#26 – Tokaido

Tokaido

At a Glance: Tokaido is a zen experience…

Tokaido is a game for 2-5 players who are traveling on the legendary eastern sea route in Japan from Kyoto to Edo. The Tokaido Road was in use as early as the 11th century. Along the road, there were 53 stations of rest and supply and these are approximated on the panoramic board. These locations include Farms, Temples, Hot Springs, Villages, and Inns. These provide things like coins or points in different ways. There are also Panoramas where players will try to collect sets of cards that form one long picture, and there are Encounters where players will run into different characters who provide aid in some way. Player movement is unique. The board is laid out in a linear fashion, like the road, and the player who is in last always goes next. On your turn, you can travel further down the road if you want, but that just means it may take a while before it’s your turn again. Each time you get to an inn, everyone must stop and you may choose to purchase a meal that will give you 6 points. In addition to scoring points as you travel, there are endgame awards for whoever eats the best food, visits the Hot Springs the most, encounters the most characters, and collects the most souvenirs. Also, players are awarded for how much they donated to the Temples as well. Whoever has the most points is the winner…but everyone wins in some way…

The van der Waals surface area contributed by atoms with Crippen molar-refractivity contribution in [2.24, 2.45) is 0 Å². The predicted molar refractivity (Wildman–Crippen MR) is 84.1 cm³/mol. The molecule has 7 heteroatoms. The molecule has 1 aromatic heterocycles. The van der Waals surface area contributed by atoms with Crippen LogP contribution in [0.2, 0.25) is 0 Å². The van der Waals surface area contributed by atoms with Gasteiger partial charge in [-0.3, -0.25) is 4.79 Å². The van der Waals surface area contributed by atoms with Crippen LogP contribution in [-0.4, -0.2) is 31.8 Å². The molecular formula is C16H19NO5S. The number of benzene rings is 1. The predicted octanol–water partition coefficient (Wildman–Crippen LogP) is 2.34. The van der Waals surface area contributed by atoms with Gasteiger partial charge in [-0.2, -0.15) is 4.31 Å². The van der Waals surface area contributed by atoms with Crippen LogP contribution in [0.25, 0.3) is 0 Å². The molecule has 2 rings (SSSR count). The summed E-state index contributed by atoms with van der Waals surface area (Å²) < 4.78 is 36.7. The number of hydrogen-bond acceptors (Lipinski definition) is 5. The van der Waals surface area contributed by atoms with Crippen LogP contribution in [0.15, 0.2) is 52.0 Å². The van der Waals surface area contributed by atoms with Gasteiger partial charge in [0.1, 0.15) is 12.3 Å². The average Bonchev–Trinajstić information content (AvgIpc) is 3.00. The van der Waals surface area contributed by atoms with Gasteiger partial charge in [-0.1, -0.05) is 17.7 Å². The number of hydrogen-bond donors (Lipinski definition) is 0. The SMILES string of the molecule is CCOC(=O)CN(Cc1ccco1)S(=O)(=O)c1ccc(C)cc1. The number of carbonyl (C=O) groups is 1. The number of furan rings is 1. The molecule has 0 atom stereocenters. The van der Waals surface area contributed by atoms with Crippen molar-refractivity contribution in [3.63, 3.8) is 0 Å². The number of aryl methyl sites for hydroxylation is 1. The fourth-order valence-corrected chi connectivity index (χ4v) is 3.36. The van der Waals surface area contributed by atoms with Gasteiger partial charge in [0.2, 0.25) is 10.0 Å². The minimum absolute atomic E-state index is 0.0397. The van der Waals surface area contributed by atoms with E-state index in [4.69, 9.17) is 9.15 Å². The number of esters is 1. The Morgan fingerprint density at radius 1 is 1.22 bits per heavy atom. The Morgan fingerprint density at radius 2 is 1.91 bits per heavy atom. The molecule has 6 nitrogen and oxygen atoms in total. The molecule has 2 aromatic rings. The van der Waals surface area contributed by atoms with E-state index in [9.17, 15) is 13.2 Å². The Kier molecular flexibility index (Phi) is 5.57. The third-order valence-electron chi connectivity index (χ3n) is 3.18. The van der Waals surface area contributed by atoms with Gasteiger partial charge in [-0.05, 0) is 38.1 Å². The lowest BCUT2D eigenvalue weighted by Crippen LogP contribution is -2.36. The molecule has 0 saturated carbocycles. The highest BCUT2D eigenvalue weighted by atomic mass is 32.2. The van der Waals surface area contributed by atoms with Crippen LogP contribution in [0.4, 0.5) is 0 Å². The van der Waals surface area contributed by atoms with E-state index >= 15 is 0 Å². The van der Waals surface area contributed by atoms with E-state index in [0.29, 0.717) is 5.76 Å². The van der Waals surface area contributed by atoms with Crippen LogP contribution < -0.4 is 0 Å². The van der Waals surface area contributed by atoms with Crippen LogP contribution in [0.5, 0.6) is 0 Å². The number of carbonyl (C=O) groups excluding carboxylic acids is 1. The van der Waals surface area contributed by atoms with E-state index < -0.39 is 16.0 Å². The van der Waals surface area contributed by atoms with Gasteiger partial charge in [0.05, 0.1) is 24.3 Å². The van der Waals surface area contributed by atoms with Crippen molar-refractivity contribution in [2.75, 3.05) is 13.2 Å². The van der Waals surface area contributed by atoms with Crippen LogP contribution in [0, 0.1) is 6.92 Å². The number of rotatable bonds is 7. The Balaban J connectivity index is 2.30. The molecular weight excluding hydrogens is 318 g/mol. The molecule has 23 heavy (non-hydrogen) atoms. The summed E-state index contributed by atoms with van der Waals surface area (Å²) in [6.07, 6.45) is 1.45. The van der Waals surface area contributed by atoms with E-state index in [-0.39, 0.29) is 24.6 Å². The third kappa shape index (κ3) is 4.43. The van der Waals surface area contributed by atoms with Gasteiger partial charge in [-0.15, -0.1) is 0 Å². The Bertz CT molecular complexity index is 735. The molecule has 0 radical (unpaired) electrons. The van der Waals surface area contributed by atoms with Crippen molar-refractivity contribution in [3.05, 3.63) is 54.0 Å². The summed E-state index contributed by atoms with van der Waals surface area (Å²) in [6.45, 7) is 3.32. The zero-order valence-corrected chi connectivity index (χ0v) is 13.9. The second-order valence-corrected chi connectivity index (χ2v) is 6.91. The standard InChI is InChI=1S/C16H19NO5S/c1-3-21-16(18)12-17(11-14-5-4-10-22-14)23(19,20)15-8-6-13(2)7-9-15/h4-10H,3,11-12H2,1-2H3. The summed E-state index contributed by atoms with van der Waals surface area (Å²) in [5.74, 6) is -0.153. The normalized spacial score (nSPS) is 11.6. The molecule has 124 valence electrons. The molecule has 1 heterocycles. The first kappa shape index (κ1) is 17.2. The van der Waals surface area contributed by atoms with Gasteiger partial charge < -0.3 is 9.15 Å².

Tokaido is truly a unique experience. It is a zen experience. The way you move down the board is great. Don’t want to donate to the Temple? That’s fine. Skip it. You can try to soak in every Hot Spring you pass. Or you can stop in every Village and browse the souvenir shops. There are certainly times where you may want to block an opponent from a certain location, but the theme and the overall scope of the game is one of taking in the small moments, encountering unforgettable characters, and in a gaming world that focuses so often on speed, this game awards taking your time. The rules are pretty simple too. After a couple plays, the spaces and what they provide become more familiar. Each character comes with a special ability that does actually feel special. All the different facets come together in a great way.

The game looks stunning and the cards are decent, just a bit small. The graphic design is really well-done and it all adds to the peaceful atmosphere. Kudos to the designer Antoine Bauza, one of the best out there, for creating this unique gaming pilgrimage.

Check it out: https://amzn.to/2QkDzsv


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